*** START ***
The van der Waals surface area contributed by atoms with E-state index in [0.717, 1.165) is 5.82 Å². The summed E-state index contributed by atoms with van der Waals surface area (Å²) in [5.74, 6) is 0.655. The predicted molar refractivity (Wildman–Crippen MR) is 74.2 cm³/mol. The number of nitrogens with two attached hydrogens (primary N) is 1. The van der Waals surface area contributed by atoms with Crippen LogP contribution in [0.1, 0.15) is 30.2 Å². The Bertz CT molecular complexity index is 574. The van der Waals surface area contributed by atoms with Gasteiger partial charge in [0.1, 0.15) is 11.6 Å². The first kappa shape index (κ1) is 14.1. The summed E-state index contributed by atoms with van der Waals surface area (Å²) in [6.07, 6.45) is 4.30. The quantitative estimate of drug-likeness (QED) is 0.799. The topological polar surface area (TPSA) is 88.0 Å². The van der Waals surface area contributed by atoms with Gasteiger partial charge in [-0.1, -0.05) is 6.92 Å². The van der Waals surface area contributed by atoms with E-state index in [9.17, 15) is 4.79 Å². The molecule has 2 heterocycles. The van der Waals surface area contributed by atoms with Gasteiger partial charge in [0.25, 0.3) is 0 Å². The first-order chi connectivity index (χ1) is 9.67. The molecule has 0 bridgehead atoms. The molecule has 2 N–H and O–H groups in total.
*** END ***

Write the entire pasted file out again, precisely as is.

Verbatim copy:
The van der Waals surface area contributed by atoms with E-state index in [0.717, 1.165) is 5.82 Å². The summed E-state index contributed by atoms with van der Waals surface area (Å²) in [5.74, 6) is 0.655. The predicted molar refractivity (Wildman–Crippen MR) is 74.2 cm³/mol. The number of nitrogens with two attached hydrogens (primary N) is 1. The van der Waals surface area contributed by atoms with Crippen LogP contribution in [0.1, 0.15) is 30.2 Å². The Bertz CT molecular complexity index is 574. The van der Waals surface area contributed by atoms with Gasteiger partial charge in [0.1, 0.15) is 11.6 Å². The first kappa shape index (κ1) is 14.1. The summed E-state index contributed by atoms with van der Waals surface area (Å²) in [6.07, 6.45) is 4.30. The quantitative estimate of drug-likeness (QED) is 0.799. The topological polar surface area (TPSA) is 88.0 Å². The van der Waals surface area contributed by atoms with Gasteiger partial charge in [-0.1, -0.05) is 6.92 Å². The van der Waals surface area contributed by atoms with E-state index in [9.17, 15) is 4.79 Å². The molecule has 2 heterocycles. The van der Waals surface area contributed by atoms with Gasteiger partial charge in [0.25, 0.3) is 0 Å². The first-order chi connectivity index (χ1) is 9.67. The molecule has 0 bridgehead atoms. The molecule has 2 N–H and O–H groups in total.